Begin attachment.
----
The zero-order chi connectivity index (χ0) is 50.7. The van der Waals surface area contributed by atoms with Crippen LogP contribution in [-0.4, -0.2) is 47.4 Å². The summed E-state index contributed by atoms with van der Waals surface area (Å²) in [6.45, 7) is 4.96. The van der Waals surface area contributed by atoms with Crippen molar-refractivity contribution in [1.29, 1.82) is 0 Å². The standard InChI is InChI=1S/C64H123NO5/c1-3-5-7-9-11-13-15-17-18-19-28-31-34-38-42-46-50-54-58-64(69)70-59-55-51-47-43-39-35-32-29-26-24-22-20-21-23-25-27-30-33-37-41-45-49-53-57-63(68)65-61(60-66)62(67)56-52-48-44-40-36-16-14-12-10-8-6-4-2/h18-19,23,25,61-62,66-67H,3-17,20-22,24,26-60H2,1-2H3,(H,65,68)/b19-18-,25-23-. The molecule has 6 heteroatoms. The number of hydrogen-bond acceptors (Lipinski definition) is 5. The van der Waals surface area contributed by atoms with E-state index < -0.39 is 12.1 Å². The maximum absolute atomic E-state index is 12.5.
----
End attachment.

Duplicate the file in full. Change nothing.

The zero-order chi connectivity index (χ0) is 50.7. The van der Waals surface area contributed by atoms with Crippen LogP contribution in [-0.4, -0.2) is 47.4 Å². The summed E-state index contributed by atoms with van der Waals surface area (Å²) in [6.45, 7) is 4.96. The van der Waals surface area contributed by atoms with Crippen molar-refractivity contribution in [1.29, 1.82) is 0 Å². The standard InChI is InChI=1S/C64H123NO5/c1-3-5-7-9-11-13-15-17-18-19-28-31-34-38-42-46-50-54-58-64(69)70-59-55-51-47-43-39-35-32-29-26-24-22-20-21-23-25-27-30-33-37-41-45-49-53-57-63(68)65-61(60-66)62(67)56-52-48-44-40-36-16-14-12-10-8-6-4-2/h18-19,23,25,61-62,66-67H,3-17,20-22,24,26-60H2,1-2H3,(H,65,68)/b19-18-,25-23-. The molecule has 6 heteroatoms. The number of hydrogen-bond acceptors (Lipinski definition) is 5. The van der Waals surface area contributed by atoms with E-state index < -0.39 is 12.1 Å². The maximum absolute atomic E-state index is 12.5.